Guest Post: How to Make Homemade Survival Gear for Long Term Treks

Hello my friend and welcome back!  Today I have a guest post for you by Jack Neely who is a Survivalist and world traveler.  I don’t often use guest post unless I find them of value.  This is one such submission and I hope you enjoy it. Grab yourself a cup of coffee and have a seat while we visit.

When heading out on a long hiking trip, no doubt you’ll have thought long and hard about what you pack. The things you carry must be well-designed essentials to make your trip spectacular. However, the price tag on your gear can quickly escalate.

The truth is, much essential survival gear can be made at home, and is not only easier on your pocket, but stands up just as well as costly store bought gear.

For Keeping Yourself Warm:

– Cotton pads and petroleum jelly
You can double up on practicality here: use these items as fire starters, but also the petroleum jelly for protecting chapped lips, and the cotton pads for covering wounds. Coat the cotton with Vaseline either on the trail or do it pretrip and pack in a plastic baggie.
You can use any lip balm containing petroleum, or Vaseline sells a tiny .25 oz petroleum jelly that’s just big enough for a backpacker’s purposes.

– A Bag of Dryer Lint
Experienced backpackers know to always bring more than one way to start a fire. An Eagle boy scout I respect always brings a sandwich bag of dryer lint and a flint with him to start his campfire.

– Waterproof Matches
Soak the heads of ordinary matches in turpentine for 5 minutes. Spread them out to dry on newspaper for 20 minutes, and voila! Homemade waterproof matches.

For Eating and Drinking:

– Hardtack
Survival biscuits, or hardtack, have long been the friends of pioneers going on long journeys. Keep in mind they won’t win any culinary awards; they’re for survival. This can keep for decades.
To make, mix 2 parts of whole wheat flour with 1 part of water and a teaspoon of salt. For better flavor, you can add garlic or seasoning salt. Smash it thin like crackers, pierce with a fork, and bake in a 350 degree oven for 30 minutes on each side, then let dry.

– Pemmican
Native Americans used to eat this on the trail; it also is one of the longest lasting survival foods out there.
1. Make or buy extra dry meat jerky, then grind it up.
2. Boil an equal amount of animal fat such as beef suet until it’s half the original amount.
3. Mix together, then add berries, nuts, and salt (typically a 1:1 ratio of berries to meat).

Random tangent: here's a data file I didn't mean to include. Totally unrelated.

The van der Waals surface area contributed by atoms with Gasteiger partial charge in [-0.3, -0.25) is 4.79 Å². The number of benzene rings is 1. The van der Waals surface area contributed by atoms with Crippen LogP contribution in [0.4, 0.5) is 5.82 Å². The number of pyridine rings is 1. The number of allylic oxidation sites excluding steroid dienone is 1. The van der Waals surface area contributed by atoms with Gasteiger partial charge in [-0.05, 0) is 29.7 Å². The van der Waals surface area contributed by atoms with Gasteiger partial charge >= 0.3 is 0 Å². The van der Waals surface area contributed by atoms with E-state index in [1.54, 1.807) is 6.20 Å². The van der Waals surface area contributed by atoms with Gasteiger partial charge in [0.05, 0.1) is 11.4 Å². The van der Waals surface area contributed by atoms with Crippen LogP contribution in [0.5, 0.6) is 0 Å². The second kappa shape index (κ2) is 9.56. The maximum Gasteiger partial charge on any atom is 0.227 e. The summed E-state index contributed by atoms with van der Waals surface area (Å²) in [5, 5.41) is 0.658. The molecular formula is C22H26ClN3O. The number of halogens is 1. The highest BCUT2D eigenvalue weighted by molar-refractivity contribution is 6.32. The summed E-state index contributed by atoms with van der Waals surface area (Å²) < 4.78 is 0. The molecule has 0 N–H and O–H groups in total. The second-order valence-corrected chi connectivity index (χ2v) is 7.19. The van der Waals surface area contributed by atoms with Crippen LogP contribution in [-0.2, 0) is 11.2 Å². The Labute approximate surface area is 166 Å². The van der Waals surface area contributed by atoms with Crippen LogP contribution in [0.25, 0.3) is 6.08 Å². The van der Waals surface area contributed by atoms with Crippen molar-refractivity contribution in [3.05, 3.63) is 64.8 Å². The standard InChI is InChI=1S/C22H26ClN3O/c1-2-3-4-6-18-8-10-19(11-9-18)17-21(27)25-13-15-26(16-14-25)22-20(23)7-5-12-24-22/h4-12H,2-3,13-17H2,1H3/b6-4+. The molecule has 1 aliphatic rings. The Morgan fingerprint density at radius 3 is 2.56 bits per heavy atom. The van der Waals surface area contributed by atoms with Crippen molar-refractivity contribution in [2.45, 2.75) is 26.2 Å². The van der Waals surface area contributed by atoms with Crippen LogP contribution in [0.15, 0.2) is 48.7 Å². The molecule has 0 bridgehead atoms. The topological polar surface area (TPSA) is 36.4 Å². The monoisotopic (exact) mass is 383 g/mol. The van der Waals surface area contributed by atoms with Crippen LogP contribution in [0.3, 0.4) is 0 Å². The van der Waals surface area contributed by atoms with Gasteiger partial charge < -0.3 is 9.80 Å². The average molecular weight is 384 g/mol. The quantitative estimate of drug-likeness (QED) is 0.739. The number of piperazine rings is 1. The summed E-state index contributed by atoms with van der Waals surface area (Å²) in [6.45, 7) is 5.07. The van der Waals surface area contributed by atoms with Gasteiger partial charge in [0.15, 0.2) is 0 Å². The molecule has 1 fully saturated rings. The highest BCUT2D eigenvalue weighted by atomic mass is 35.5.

4. Layer in a casserole dish or loaf pan to give it shape, then wrap in wax paper.

– Bleach for Disinfecting Water
You can get fancy water purifying kits, or you can just bring along some bleach. It may seem odd to use, but it’s simple, safe, and effective.
Buy or repurpose the smallest dropper bottle (5 ml is fine) you can find. Fill with bleach. To use, add 5 drops per liter of water. Wait 30 minutes before drinking.

For Possible Injuries and Setbacks:

– Homemade Medical Kit
To take care of minor cuts, blisters, and pain, always pack a medical kit. Store bought versions aren’t adapted to the trail and most of the items are useless and poor quality.

1. Fill an empty pill bottle with ibuprofen and aspirin. Bring both because they can target different pain spots (aspirin can save your life if you’re having a heart attack) and they can be taken staggered for when you have higher pain levels.

2. Rubber band a few cotton pads together

3. Wrap a length of both duct tape and medical tape around the pill bottle; use with the cotton pads for homemade bandages

4. Add tweezers, a few antiseptic wipes

5. Place all inside a bandanna and tie it up. Use the bandanna as a splint, to soak up blood, or to place pressure on a wound if needed.

– Signal Mirror
In case of an emergency, be sure to pack a signal mirror.
To make a durable, lightweight one, buy a small square of plastic called mica (it’s used by locksmiths). Glue on Mylar and punch in a sighting hole.
Alternatively, some backpackers cut down and sand the edges of a CD to use for an easy and cheap DIY tool. A flashlight works as well.

– Paracord Bracelet
Parachute cord has many backpacking uses, from hanging food up away from bears, to hanging a tarp for shelter. Its inner strings can also be used when a smaller tie is needed.
You need paracord, a side-release plastic buckle so it can snap closed, and a lighter to keep the edges of the cord from fraying.
Use one foot of paracord for each inch of your wrist.
You can use a cobra stitch to make a cool-looking bracelet, or do a simple braid.


About the Author

Jack Neely is a fitness expert, survivalist, and world traveler. He’s been in several life or death situations, and he’s making an effort to spread his knowledge around the web to help others survive these situations as well. He’s also on the content team at The Tactical Guru.

That is it for today and until next time, stay safe, stay strong, stay prepared.  God Save America!


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